A court had ruled that the state’s ban was unconstitutional. The attorney general’s office — usually a supporter of gun rights — said it will appeal but didn’t explain why.
Texas is gearing up to fight a judge’s ruling that the state can’t ban adults under 21 from carrying handguns, a surprising move that’s drawing anger from some gun rights groups.
Last week, Attorney General Ken Paxton’s office filed a notice of an appeal of the ruling on behalf of the Texas Department of Public Safety. It came almost a month after U.S. District Judge Mark Pittman, who was appointed to the bench by former President Donald Trump, issued the original ruling on Aug. 25, writing that the Second Amendment protects all adults’ right to bear arms without an age limit. The suit was brought on by two plaintiffs within the 18-20 age range and the Firearms Policy Coalition Inc. against Texas, which has a law on the books setting the legal age at which people can carry handguns at 21.
The notice, which includes Paxton’s name on the filing, did not say the ground on which it would base its appeal. Paxton’s office did not respond to a request for comment. A spokesperson for DPS said the agency does not comment on pending legal cases.
But in prior filings in the case, the state has argued that the law does not violate the Second Amendment as it is consistent with Texas’ “longstanding tradition” of restricting access to guns based on age.
The law has been on the books for years, but in tossing it Pittman cited a recent Supreme Court ruling that found that Americans have a right to carry guns outside their homes to defend themselves. Since then, another federal judge in Texas told the state that it can’t ban people under felony indictment from buying guns. It’s unclear whether Texas will appeal that ruling.
Andi Turner, the legislative director for the Texas State Rifle Association, agreed with Pittman’s ruling in the wake of the Supreme Court’s Bruen decision this summer, in which it ruled that people have a constitutional right to carry handguns for self-defense.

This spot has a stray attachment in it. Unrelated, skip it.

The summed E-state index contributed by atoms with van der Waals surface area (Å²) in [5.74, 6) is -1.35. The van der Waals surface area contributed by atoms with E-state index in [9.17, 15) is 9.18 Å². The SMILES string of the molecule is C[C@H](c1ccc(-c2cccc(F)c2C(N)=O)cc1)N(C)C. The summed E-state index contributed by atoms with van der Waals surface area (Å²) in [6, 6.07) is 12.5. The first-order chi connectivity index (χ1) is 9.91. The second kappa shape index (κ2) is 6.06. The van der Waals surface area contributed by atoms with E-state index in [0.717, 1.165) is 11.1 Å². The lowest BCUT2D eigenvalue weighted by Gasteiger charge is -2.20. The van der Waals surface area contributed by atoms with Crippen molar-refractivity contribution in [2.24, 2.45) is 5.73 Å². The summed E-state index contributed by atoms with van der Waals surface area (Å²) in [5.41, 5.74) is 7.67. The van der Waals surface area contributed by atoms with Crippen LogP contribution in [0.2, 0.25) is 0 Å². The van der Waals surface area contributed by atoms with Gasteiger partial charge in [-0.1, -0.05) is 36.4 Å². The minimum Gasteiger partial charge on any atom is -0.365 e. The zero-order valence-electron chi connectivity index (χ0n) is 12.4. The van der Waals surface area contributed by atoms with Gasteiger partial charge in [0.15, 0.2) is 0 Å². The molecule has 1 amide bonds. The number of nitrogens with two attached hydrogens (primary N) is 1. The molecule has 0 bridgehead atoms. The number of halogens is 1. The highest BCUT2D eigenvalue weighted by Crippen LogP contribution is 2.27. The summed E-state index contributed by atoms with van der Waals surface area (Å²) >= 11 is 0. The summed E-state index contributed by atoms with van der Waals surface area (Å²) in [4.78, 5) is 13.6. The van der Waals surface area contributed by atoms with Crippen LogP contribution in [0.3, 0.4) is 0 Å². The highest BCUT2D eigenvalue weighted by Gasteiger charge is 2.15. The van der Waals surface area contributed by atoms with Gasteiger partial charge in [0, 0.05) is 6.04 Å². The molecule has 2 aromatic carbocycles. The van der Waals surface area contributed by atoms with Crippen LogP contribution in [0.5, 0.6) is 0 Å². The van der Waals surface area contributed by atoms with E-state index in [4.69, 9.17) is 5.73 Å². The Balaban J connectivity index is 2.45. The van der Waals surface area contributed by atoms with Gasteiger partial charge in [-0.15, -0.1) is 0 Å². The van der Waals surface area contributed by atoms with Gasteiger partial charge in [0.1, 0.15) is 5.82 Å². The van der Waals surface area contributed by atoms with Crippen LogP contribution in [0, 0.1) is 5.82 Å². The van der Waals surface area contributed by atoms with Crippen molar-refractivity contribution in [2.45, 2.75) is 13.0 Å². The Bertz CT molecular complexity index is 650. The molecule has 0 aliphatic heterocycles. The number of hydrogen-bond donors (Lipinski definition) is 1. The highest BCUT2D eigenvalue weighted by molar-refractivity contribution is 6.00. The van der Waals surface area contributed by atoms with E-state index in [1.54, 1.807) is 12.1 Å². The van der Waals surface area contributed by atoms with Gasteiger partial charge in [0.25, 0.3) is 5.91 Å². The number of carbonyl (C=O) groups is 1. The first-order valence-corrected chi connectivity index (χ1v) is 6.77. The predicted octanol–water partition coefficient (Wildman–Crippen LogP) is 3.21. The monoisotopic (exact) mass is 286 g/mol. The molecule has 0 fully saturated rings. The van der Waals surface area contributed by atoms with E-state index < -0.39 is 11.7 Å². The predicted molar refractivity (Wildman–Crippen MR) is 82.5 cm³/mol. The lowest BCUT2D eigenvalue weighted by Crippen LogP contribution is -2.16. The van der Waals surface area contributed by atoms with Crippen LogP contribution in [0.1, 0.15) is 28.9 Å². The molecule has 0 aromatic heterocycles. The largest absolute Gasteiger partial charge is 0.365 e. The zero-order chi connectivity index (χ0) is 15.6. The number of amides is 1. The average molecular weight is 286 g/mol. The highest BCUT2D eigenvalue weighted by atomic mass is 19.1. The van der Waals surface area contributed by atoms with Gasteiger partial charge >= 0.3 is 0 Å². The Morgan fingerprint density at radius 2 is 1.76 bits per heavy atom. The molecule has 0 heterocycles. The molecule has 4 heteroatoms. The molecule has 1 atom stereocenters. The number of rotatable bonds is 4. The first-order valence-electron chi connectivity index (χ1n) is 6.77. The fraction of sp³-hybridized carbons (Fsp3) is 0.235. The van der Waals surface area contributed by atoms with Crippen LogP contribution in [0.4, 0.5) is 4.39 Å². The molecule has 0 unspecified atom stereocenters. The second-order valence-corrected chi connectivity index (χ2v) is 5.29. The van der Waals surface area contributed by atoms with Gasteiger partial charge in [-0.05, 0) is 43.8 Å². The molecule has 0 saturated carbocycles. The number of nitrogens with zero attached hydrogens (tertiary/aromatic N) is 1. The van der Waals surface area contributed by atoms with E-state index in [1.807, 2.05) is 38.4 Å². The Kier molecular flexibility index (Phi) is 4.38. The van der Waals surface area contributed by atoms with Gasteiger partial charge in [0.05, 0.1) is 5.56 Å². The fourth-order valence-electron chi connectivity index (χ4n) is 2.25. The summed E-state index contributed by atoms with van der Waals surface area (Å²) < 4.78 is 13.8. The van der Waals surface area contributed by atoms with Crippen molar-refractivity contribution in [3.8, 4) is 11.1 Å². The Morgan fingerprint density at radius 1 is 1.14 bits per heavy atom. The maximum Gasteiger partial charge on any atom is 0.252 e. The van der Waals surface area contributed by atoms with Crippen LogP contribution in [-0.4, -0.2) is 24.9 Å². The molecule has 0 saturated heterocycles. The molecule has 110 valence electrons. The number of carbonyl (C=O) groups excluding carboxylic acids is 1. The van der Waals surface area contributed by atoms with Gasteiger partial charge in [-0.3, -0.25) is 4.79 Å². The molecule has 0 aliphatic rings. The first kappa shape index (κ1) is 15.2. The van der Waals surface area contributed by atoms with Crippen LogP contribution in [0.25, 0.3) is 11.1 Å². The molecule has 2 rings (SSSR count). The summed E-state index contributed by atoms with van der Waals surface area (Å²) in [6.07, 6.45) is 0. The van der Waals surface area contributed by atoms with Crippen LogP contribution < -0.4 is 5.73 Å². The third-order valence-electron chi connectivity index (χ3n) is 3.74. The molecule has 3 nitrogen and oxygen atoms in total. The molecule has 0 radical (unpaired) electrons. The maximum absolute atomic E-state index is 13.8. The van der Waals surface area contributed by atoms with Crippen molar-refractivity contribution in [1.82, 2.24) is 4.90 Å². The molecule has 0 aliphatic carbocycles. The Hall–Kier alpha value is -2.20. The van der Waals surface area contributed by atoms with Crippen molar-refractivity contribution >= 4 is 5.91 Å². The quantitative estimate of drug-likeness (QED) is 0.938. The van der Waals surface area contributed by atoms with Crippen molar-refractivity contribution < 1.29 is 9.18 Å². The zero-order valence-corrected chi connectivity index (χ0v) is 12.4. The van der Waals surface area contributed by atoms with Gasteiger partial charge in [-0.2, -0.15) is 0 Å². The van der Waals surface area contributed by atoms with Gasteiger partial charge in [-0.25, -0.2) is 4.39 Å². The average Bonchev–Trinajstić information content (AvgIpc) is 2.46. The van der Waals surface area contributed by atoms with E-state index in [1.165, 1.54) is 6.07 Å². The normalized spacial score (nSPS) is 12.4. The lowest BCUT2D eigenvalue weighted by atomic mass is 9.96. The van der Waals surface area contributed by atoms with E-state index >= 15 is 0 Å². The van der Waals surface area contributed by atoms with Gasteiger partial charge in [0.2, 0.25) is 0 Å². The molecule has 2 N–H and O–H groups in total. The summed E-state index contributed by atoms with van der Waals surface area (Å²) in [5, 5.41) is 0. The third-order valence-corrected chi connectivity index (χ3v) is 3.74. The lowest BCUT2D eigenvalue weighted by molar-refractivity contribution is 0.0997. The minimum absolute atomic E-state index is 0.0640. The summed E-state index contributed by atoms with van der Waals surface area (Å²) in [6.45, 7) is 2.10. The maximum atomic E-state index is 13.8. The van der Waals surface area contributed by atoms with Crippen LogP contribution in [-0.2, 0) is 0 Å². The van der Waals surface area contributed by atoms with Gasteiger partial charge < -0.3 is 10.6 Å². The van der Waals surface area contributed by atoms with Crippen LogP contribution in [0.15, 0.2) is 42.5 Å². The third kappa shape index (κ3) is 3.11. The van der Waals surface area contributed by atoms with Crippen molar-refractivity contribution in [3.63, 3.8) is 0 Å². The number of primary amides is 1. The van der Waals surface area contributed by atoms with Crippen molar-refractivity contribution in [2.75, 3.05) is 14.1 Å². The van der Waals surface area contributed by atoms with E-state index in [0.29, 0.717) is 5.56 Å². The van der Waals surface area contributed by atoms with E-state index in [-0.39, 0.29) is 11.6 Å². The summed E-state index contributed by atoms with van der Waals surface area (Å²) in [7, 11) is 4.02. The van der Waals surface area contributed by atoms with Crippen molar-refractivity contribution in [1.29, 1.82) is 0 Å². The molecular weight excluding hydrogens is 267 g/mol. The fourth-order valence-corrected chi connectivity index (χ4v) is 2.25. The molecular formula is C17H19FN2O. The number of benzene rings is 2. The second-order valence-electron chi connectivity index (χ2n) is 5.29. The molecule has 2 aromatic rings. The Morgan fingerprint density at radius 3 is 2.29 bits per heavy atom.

“The Founding Fathers never intended to put an age on what was an adult,” she said. “I see this as a victory for the Constitution.”
“I fully can understand DPS appealing this from their perspective,” but “from a Constitutional perspective, I believe the opinion Judge Pittman issued is correct,” Turner added.
TSRA isn’t the only gun rights group reacting to the notice of appeal.
“Once again, government officials in the state of Texas are proven to be anti-gun stooges,” said Dudley Brown, the president of the National Association for Gun Rights, in a news release.
“Deep down, DPS knows that their appeal is unconstitutional and immoral, and we are confident that the U.S. Fifth Circuit Court will tell them to take a hike,” Brown added.
Pittman’s ruling came as Democrats and some families of victims of the Uvalde school shooting have been advocating to raise the age at which people could buy rifles in Texas from 18 to 21. The gunman in that case purchased the AR-15-style rifle he used in the shooting soon after his 18th birthday.
In August, Gov. Greg Abbott cited the ruling when he said it would be unconstitutional to raise the minimum age to buy assault-style rifles from 18 to 21.
Abbott’s office did not respond to a request for comment.
Photo: by Evan L’Roy/The Texas Tribune